Firstly, we merged the novel sequences and novel predicted genes from 275 Han Chinese genomes, and obtained 33.58 Mb non-redundant sequences and 215 non-redundant novel genes. Of these sequences, 4.08 Mb (12.15%) could be aligned to patch sequences and alternative loci with an identity ≥ 90% that covered ≥ 80% of the sequence (Fig. 5). A total number of 27 novel genes could be aligned to patch sequences and alternative loci. In the rest 29.50 Mb novel sequences, 4.12 Mb was validated by hs38d1 decoy novel sequences and 14.65 Mb was intersected with African pan-genome contigs. In addition, 13.26 Mb novel sequences were specific to these 275 Han Chinese individuals, representing population-specific or individual-specific sequences (Fig. 5).
In order to compare our data sets with APG contigs, we aligned all 29.5 Mb novel sequences in the Han Chinese pan-genome to APG contigs in a reciprocal manner. We found nearly half (49.67%) of our 29.50 Mb novel sequences intersected with APG contig at 90% identity and at least 80% of the sequence length. Among these, about one third (9.9 Mb, 33.57%) of these novel sequences were exactly the same as APG contigs (Additional file 1: Figure S13). This indicates that these sequences were common in Han Chinese and African individuals but were missing in the reference genome. In addition, 25.21% of our data set was Han Chinese specific (< 10% of sequence length could overlap with APG contigs) (Additional file 1: Figure S13). This underscores the importance and necessity of constructing population-specific or individual-specific pan-genome. Therefore, more accurate national or population-specific pan-genome should be created for clinical and public health genetics .
The ongoing improvements of high-throughput sequencing technology and analytic capabilities promote the availability of DNA sequencing data. A number of re-sequencing projects have completed and resulted in high volumes of whole-genome sequencing data [4, 6, 9]. These datasets, especially those deep sequencing data from large cohorts, make it possible to carry out population-scale pan-genome analysis, such as the individuals within a certain geographical range or with a certain disease. Currently, hundreds of individual assembled human genomes are available at NCBI (ftp://ftp.ncbi.nlm.nih.gov/genomes/genbank/vertebrate_mammalian/Homo_sapiens/latest_assembly_versions/) and other databases [21, 23]. These data provide a great opportunity to understand more complex genetic diversity of human genomes and gain insight on population-specific variations, which are important for clinical or public health . We have shown a strategy based on high-depth sequencing, de novo assembly, gene prediction of novel sequences, and maping raw reads to pan-genome to determine the gene PAV in a large number of human individuals. We demonstrated the power of our pipeline on 185 newly sequenced and 90 assembled Han Chinese genomes.
In this manuscript, we considered the non-reference genes. This approach also could be extended to the study of other genomic variations, such as copy number variations and other structural variations. For example, the misassembled contigs could be further analyzed to call these large structural variations, which were less accessible by reference-based variation calling tools. In addition, we used two independent cohorts to show the power of HUPAN for pan-genome analysis. All individuals were sampled from Han Chinese population, and this analysis could be extended to other populations to capture the global genetic variations and also various tumors to explore the dynamic variations of cancer genomes.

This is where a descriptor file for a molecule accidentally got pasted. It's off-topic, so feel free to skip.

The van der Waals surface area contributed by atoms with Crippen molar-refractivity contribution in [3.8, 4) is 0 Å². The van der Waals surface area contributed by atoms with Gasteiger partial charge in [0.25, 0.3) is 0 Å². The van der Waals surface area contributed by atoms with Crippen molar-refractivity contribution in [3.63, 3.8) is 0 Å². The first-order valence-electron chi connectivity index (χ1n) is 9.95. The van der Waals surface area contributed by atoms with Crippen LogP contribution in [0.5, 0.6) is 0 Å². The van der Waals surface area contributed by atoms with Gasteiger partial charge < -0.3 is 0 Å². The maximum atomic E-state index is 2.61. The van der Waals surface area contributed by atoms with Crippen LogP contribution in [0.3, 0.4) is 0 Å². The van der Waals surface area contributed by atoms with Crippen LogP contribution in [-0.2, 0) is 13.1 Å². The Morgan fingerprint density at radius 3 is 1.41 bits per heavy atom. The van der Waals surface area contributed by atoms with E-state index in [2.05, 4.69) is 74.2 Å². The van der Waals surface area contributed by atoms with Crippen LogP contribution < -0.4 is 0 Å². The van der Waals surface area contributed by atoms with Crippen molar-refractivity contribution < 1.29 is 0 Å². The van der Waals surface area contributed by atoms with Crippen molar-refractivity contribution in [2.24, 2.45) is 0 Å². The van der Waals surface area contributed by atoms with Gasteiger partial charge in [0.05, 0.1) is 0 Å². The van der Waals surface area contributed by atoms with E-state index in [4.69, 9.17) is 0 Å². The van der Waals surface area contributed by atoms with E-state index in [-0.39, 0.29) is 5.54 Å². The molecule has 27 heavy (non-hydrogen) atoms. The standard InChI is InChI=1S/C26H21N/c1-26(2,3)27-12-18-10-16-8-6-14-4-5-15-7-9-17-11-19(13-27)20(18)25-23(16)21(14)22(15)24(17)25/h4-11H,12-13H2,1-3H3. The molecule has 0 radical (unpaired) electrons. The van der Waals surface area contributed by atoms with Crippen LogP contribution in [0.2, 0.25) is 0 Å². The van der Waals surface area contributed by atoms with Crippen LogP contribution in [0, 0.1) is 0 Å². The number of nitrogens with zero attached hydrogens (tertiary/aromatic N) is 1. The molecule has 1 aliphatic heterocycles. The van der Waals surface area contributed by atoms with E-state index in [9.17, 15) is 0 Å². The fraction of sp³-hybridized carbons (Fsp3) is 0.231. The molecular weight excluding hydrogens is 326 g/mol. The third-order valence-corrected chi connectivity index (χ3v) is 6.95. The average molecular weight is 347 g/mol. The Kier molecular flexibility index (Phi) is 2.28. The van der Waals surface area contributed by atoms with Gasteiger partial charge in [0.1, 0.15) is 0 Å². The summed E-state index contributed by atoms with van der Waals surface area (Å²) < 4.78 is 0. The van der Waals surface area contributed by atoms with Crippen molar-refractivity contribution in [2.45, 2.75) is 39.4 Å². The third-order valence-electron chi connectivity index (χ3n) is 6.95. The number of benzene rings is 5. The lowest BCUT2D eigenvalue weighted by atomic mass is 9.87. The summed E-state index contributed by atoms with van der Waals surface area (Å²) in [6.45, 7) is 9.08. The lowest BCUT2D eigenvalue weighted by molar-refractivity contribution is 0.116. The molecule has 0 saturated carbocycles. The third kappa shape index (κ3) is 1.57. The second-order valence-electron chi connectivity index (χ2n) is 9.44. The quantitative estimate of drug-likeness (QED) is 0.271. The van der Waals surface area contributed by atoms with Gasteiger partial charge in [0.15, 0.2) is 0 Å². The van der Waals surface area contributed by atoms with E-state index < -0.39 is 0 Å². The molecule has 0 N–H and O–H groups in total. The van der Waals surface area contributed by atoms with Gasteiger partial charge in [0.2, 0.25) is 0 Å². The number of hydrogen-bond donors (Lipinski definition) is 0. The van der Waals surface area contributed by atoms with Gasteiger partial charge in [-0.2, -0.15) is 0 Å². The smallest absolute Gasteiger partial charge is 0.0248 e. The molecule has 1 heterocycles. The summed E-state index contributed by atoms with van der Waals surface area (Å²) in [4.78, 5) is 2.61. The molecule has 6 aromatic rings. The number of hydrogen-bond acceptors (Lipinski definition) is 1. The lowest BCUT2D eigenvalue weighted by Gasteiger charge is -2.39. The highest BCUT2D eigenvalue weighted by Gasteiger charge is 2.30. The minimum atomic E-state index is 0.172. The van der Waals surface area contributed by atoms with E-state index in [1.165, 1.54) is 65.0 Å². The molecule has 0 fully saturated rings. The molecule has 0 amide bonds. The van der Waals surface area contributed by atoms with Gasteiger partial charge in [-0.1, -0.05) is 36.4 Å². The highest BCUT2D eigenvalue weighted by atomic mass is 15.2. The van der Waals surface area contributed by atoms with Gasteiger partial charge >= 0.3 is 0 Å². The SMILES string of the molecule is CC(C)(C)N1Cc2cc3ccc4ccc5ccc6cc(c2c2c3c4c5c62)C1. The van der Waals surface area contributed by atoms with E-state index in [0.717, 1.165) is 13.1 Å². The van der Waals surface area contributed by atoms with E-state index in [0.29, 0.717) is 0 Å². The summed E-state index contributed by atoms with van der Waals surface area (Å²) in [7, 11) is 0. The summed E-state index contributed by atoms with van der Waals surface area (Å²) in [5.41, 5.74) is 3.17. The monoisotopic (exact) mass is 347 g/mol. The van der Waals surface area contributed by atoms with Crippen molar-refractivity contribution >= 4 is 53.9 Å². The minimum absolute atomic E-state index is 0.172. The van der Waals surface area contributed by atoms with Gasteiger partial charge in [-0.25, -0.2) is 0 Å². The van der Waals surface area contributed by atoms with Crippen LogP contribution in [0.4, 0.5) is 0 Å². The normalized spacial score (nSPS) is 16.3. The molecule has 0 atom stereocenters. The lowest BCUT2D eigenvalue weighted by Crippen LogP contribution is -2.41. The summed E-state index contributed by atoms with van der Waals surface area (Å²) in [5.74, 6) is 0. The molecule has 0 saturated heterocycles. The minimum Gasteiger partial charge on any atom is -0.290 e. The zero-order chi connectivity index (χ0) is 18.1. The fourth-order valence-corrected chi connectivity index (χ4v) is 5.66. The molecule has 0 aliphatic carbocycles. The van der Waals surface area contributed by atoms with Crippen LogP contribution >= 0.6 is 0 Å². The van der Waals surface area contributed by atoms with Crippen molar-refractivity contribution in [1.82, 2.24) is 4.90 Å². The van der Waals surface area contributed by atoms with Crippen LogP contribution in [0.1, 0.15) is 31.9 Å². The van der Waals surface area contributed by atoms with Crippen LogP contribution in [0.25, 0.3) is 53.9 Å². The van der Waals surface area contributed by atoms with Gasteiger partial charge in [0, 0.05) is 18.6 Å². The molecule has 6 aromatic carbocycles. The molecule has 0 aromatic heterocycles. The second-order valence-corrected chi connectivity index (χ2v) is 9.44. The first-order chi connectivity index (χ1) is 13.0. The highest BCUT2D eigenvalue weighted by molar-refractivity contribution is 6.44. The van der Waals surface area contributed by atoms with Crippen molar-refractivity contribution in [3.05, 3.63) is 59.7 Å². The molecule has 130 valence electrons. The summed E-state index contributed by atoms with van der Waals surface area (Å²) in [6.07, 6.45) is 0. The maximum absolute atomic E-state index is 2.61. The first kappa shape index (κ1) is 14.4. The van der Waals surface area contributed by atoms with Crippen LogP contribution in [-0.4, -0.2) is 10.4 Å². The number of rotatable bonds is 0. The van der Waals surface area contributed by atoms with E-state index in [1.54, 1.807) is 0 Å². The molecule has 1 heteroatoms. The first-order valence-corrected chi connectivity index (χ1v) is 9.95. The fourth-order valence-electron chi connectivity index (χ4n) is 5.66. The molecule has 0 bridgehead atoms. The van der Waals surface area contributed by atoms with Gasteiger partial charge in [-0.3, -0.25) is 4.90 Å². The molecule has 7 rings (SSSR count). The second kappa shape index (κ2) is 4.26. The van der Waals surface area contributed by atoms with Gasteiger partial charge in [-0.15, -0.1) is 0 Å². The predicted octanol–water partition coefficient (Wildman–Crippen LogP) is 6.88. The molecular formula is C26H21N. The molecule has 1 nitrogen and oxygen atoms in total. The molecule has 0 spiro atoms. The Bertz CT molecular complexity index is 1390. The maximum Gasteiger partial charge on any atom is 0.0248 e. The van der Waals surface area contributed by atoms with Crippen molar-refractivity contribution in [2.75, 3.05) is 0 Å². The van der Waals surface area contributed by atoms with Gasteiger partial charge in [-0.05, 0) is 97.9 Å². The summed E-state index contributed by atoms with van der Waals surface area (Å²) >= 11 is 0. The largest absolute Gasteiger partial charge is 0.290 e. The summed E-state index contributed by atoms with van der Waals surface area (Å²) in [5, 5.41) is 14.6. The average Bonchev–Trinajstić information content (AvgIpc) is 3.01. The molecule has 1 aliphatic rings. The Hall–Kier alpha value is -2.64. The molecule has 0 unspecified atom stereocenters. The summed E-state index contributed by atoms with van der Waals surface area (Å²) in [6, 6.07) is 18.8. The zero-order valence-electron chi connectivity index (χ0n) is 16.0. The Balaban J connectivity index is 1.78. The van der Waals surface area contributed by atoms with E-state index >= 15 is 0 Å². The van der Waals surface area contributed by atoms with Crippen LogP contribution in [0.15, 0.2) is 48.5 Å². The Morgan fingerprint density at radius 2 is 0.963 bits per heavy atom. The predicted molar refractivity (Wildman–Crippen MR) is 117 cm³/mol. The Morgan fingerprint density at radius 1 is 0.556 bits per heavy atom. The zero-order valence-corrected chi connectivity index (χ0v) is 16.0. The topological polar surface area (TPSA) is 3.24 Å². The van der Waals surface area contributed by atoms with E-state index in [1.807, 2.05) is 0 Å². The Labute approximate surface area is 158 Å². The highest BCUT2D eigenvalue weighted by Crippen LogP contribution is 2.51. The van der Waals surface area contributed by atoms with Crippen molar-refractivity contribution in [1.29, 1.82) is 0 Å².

DNA contamination from other organisms may lead to imprecise outcome and should be considered in any sequencing project . This is particularly important when we focus on the non-reference sequences. There are several possible sources of contaminants, such as biological source and DNA present in reagents or instruments . In order to get high confidence non-reference sequences derived from human genome rather than contamination, we proposed a strict filtering step to drop potential contamination sequences as many as possible. We used a local alignment method to classify and exclude the sequences labeled as microorganisms or non-primate eukaryotes. The major source of non-human sequences was microorganisms, and majority of remaining sequences were labeled as human.
Recently, several novel genomic sequencing and assembly technologies have been developed to gain insight into the genomic dark matter in the human genome. For example, long-read sequencing technologies, such as single-molecule real-time (SMRT) sequencing from Pacific Biosciences (PacBio) or nanopore-based sequencing from Oxford Nanopore Technologies, provide a new opportunity to de novo assemble a high-quality genome. Several publications have reported assembled results of individual human genomes from these long-read length-sequencing platforms [2, 29, 30]. However, the significantly higher error rates and higher costs of long-read length sequencers prohibit applying it to population-scale sequencing. Many researchers move forward to the goals of reducing the cost, improving the accuracy and developing new algorithms for long-read length sequencers . This will enable rapidly advancing the fields including constructing complete reference genomes, more comprehensive variant identification, and better understanding of human genomes. There are a tremendous number of new opportunities for further understanding of the human pan-genome with the progress of these long-read length-sequencing technologies.